US officials knew about the potential danger of Boston Marathon bomber Tamerlan Tsarnaev, according to a soon-to-be-released Congressional report - but a spelling error led them to miss his frequent flights out to Dagestan for terror training.
Russian officials warned the US that Tsarnaev was armed and dangerous as much as a year and a half before the April 2013 bombing, NBC News reports Wednesday. But Tsarnaev's name was misspelled in a security database, leading authorities to miss him completely.
In March 2011, Russian intelligence agency FSB notified the FBI with concerns about Tamerlan Tsarnaev and the Tsarnaev family, which had emigrated to Massachusetts nearly ten years earlier. In the letter, FSB included contact information, with addresses and phone numbers, for many of the members of the Tsarnaev family, including Tamerlan and his mother, and warned that Tamerlan was gaining a reputation for associating with violent Islamists.
That same month, the FBI recruited the Boston Joint Terrorism Task Force, a multiagency anti-terrorism group, to open an investigation into Tamerlan Tsarnaev. An FBI member from the Force interviewed Tsarnaev, but no surveillance was conducted; another member then entered a memo about Tsarnaev into a Customs and Border Protection database called TECS, putting Tsarnaev on a "Hot List" every time he left or entered the US.
However, just four months later, the investigation was closed. According to the June 2011 report, “the assessment found no links to terrorism.”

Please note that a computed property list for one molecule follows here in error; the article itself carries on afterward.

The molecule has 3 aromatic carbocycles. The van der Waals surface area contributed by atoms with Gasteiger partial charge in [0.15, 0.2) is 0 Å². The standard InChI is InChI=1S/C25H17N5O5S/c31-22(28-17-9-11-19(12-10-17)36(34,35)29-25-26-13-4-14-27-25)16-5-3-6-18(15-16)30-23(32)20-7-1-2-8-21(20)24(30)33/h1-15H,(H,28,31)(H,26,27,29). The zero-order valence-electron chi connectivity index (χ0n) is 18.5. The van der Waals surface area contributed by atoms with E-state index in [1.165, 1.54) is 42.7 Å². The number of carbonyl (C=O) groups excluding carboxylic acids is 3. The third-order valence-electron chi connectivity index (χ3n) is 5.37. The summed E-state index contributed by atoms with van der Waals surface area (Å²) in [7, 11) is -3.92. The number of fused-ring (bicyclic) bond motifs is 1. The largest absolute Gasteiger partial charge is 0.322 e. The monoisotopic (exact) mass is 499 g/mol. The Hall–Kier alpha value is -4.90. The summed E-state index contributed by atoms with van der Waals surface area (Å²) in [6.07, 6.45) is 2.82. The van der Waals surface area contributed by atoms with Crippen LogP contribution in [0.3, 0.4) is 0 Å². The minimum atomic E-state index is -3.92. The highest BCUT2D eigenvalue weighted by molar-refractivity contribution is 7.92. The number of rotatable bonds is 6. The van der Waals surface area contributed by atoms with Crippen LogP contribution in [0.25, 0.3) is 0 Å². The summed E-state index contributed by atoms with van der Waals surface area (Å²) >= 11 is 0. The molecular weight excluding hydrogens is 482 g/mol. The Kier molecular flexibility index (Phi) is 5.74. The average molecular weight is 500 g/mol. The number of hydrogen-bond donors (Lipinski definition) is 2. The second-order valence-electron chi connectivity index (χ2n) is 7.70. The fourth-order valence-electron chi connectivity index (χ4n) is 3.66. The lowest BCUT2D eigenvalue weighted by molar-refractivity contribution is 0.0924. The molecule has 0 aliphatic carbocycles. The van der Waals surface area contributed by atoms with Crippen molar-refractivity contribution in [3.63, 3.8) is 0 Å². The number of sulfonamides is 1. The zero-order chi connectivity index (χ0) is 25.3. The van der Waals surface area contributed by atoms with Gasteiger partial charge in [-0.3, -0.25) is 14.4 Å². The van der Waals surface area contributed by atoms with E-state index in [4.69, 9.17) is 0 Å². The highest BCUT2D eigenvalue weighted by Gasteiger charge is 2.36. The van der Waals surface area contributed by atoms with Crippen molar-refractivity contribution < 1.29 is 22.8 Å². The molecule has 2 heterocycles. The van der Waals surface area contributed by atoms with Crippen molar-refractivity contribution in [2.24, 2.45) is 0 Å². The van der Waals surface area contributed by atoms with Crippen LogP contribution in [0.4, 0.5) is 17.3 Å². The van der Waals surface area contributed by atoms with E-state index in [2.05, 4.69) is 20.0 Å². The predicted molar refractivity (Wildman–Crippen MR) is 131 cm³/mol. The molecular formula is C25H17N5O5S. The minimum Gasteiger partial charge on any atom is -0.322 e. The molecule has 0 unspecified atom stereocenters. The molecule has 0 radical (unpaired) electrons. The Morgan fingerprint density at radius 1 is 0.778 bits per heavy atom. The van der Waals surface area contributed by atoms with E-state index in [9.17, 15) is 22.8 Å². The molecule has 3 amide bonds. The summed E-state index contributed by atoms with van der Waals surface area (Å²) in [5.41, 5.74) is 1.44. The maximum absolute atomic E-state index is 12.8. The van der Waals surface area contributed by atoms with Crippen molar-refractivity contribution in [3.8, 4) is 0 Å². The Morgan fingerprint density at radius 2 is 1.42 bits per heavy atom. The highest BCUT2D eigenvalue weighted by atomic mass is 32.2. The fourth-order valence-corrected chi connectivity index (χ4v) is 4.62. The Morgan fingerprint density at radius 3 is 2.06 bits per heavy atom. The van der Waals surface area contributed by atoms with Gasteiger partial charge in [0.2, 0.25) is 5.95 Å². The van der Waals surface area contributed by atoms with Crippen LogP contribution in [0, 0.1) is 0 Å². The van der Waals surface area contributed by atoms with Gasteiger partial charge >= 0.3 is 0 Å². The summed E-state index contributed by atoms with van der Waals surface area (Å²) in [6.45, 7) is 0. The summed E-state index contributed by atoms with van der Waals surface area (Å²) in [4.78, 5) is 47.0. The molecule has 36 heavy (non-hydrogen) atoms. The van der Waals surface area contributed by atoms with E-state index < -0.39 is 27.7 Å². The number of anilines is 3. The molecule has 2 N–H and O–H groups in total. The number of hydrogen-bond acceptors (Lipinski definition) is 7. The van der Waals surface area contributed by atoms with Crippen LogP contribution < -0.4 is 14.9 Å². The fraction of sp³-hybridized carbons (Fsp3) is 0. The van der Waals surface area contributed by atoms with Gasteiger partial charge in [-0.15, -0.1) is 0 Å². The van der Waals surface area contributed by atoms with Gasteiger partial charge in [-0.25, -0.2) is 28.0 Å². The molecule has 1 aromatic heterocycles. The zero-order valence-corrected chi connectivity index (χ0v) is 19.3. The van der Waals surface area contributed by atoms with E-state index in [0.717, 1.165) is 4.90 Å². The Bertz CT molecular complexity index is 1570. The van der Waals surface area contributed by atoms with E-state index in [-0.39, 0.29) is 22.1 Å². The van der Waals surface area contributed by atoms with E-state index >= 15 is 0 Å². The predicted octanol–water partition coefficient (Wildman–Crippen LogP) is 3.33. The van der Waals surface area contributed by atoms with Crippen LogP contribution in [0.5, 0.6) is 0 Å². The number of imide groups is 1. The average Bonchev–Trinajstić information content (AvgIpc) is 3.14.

US authorities missed the mark yet again in September 2011, after three Jewish men linked to Tsarnaev were found murdered in Waltham, Mass. Two years later, Tsarnaev's associate, Ibragim Todashev told the FBI about the Waltham murders - but Tsarnaev himself was not questioned in the aftermath of the killings.
A US intelligence official confirmed to NBC News that the US missed yet another opportunity to catch Tsarnaev, however; this time, when the FSB contacted the CIA, shortly after the Waltham murders. The FBI allegedly did not reopen the case, despite the second warning.
On Oct. 19, 2011, the CIA shared information on Tsarnaev with the National Counterterrorism Center (NCTC), DHS, the State Department and the FBI. The information shared included two possible dates of birth, his name and a possible alternate spelling of his name. The CIA then nominated Tsarnaev for inclusion on the terrorism watch list - the massive Terrorist Identities Datamart Environment (TIDE) database - and it was. But there was one fatal error: the entry reads "Tsarnayev" instead of Tsarnaev.
The note directs that if Tsarnaev is encountered leaving or reentering the U.S., his detention is “mandatory.” It says, “Escort to CBP [Customs] secondary and detain.”
“Detain isolated and immediately call the lookout duty officer at NTC (24X7),” says the note. “Call is mandatory whether or not the officer believes there is an exact match. Advise the person answering the phone that you have a code tip lookout intercept.”
But, according to the daily, the US failed to heed that warning at least once. On January 21, 2012, Tsarnaev boarded a flight from JFK airport in New York to Moscow despite the alert. Sources familiar with the report claim that he was just one person in a sea of over 100 "Hot List" travelers that day and was passed over as not being high priority.
In July, after returning from six months of Jihad training in Dagestan, Tsarnaev landed again in JFK. Once again, authorities failed to heed the alert warning because of the misspelling. Tsarnaev was not apprehended until he was shot and killed by police in a gunfight shortly after the Boston Marathon bombings, in April 2013.
The House Homeland Security Committee, which is chaired by Rep. Michael McCaul (R.-Texas), is expected to make its report public as early as Thursday.